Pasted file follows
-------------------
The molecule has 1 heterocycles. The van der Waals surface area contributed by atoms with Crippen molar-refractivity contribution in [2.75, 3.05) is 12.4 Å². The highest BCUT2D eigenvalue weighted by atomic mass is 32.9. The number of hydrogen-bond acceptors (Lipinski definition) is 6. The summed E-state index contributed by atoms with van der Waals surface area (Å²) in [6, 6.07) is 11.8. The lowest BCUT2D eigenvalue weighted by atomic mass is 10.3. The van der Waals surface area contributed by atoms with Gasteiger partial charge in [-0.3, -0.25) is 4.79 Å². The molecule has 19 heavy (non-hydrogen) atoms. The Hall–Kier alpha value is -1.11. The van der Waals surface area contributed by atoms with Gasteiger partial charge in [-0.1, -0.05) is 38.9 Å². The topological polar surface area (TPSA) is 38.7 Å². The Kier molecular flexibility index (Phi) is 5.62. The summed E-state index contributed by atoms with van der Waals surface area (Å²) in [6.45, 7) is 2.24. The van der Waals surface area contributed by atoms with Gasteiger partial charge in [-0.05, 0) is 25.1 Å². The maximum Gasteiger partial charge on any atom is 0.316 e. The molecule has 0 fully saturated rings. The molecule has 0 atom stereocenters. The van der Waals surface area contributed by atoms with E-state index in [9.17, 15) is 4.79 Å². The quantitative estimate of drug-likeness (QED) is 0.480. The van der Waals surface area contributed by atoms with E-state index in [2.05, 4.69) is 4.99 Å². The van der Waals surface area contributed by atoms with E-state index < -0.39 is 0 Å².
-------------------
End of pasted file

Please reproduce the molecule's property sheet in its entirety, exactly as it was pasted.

The molecule has 1 heterocycles. The van der Waals surface area contributed by atoms with Crippen molar-refractivity contribution in [2.75, 3.05) is 12.4 Å². The highest BCUT2D eigenvalue weighted by atomic mass is 32.9. The number of hydrogen-bond acceptors (Lipinski definition) is 6. The summed E-state index contributed by atoms with van der Waals surface area (Å²) in [6, 6.07) is 11.8. The lowest BCUT2D eigenvalue weighted by atomic mass is 10.3. The van der Waals surface area contributed by atoms with Gasteiger partial charge in [-0.3, -0.25) is 4.79 Å². The molecule has 19 heavy (non-hydrogen) atoms. The Hall–Kier alpha value is -1.11. The van der Waals surface area contributed by atoms with Gasteiger partial charge in [-0.1, -0.05) is 38.9 Å². The topological polar surface area (TPSA) is 38.7 Å². The Kier molecular flexibility index (Phi) is 5.62. The summed E-state index contributed by atoms with van der Waals surface area (Å²) in [6.45, 7) is 2.24. The van der Waals surface area contributed by atoms with Gasteiger partial charge in [-0.05, 0) is 25.1 Å². The maximum Gasteiger partial charge on any atom is 0.316 e. The molecule has 0 fully saturated rings. The molecule has 0 atom stereocenters. The van der Waals surface area contributed by atoms with E-state index in [9.17, 15) is 4.79 Å². The quantitative estimate of drug-likeness (QED) is 0.480. The van der Waals surface area contributed by atoms with E-state index in [2.05, 4.69) is 4.99 Å². The van der Waals surface area contributed by atoms with E-state index < -0.39 is 0 Å².